Resist, or politicians will take your liberty

Wayne Hoffman Articles Leave a Comment

Let’s be crystal clear about this: The U.S. Constitution and most state constitutions have been suspended. Your freedom to earn a living, travel, worship, and even mingle with others have been abridged. It seems many people are OK with that. I’m not, and I wish you wouldn’t be either. It never ends well when a government official, whether a mayor, governor, or a president, is treated as an omnipotent being whose decisions cannot be questioned. Granting mere mortals unlimited power turns politicians into rulers, and the rest of us into prisoners or slaves. 

This is not hyperbole. You don’t yet know what inalienable rights we will be told to surrender next. In Vermont, the government has banned the purchase of items deemed nonessential, with customer access to those items blocked. Kansas is using a GPS program to track people’s locations through their cell phones. At the federal level, the president has ordered companies to manufacture certain products, to the delight of many members of Congress from both political parties. 

How much worse can it get? California is toying with the idea of implementing martial law. Overseas, the president of the Philippines has ordered police to shoot to kill people who leave their homes without permission. If we fail to compel our elected officials to follow the constitutions they’ve sworn an oath to uphold, there’s nothing left to protect you from your government.

Even in a crisis, people have rights which, at my day job, my team and I work tirelessly to defend and secure. We have a responsibility to acknowledge that Gov. Brad Little’s stay-at-home order is an abrogation of constitutionally protected rights. Should you isolate or work from home? That is your decision to make, because it is your right to make it.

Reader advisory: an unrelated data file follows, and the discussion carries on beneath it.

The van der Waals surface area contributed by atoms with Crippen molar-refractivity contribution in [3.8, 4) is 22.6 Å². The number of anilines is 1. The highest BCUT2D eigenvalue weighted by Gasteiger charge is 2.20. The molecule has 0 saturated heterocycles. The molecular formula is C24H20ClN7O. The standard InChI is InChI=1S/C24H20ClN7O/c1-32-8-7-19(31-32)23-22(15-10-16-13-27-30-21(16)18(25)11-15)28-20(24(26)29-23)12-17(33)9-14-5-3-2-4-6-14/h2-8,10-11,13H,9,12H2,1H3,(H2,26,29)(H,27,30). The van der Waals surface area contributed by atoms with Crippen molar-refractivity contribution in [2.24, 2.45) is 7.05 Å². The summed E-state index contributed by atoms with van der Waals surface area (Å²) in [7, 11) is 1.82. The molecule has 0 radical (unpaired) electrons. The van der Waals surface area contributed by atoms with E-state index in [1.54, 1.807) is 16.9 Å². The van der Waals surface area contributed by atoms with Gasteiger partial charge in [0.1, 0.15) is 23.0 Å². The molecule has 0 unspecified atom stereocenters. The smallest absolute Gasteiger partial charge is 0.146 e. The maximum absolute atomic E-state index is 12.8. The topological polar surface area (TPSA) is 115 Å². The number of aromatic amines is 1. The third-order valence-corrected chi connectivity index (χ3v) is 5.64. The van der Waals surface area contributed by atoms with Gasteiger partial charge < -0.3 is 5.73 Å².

Believe me, it would be much more desirable to just write about what a decent state chief executive Brad Little is. Apart from the statewide lockdown, I give him high fives, because he deserves it. Little has put in place a state government hiring freeze. He just ordered agencies to plan for a five percent spending cut in the budget year that starts July 1, in addition to the one percent cut he ordered for the current budget year. He has frozen pay for existing state employees, and that means pay raises that were planned after July 1 are on hold. He has suspended regulations that stood in the way of delivering healthcare services to Idahoans. I wish this column was all about that, because it’s a roadmap for other states to follow.  

I’d also like to spend more time writing about what our education system should be doing at this moment. What an incredible time for brick-and-mortar public schools to look at what’s working for kids who are already educated at home. There are roughly 6,000 students enrolled in Idaho virtual public schools and thousands more homeschool kids. Their learning continues, but traditional schools have shuttered their doors. In other words, most Idaho school children could be learning now, instead of waiting for the government to reinvent the learning wheel. 

We cannot ignore the truth about the loss of liberty, and what we’re really setting ourselves up for in the long term. So to commemorate the beginning of the War on Viruses which, much like the War on Drugs and the War on Terrorism, doesn’t have a clear end, remember the fitting-for-the-times ditty made famous by the Kingston Trio:

They’re rioting in Africa
There’s strife in Iran
What nature doesn’t do to us
Will be done by our fellow man.

Your reaction to tyranny, even when that tyranny is “sincerely exercised for the good of its victims,” as C.S. Lewis wrote, informs how you’ll likely react in the next crisis. And the next. For the first time in human history, supposedly free countries around the world have just ordered the lock down of their own citizens and economic harakiri. Most people have gone along with it. You can’t possibly imagine what will come next. All I’m saying: Resist, or prepare to find out.

(Photo: Darin Oswald/Idaho Statesman via AP)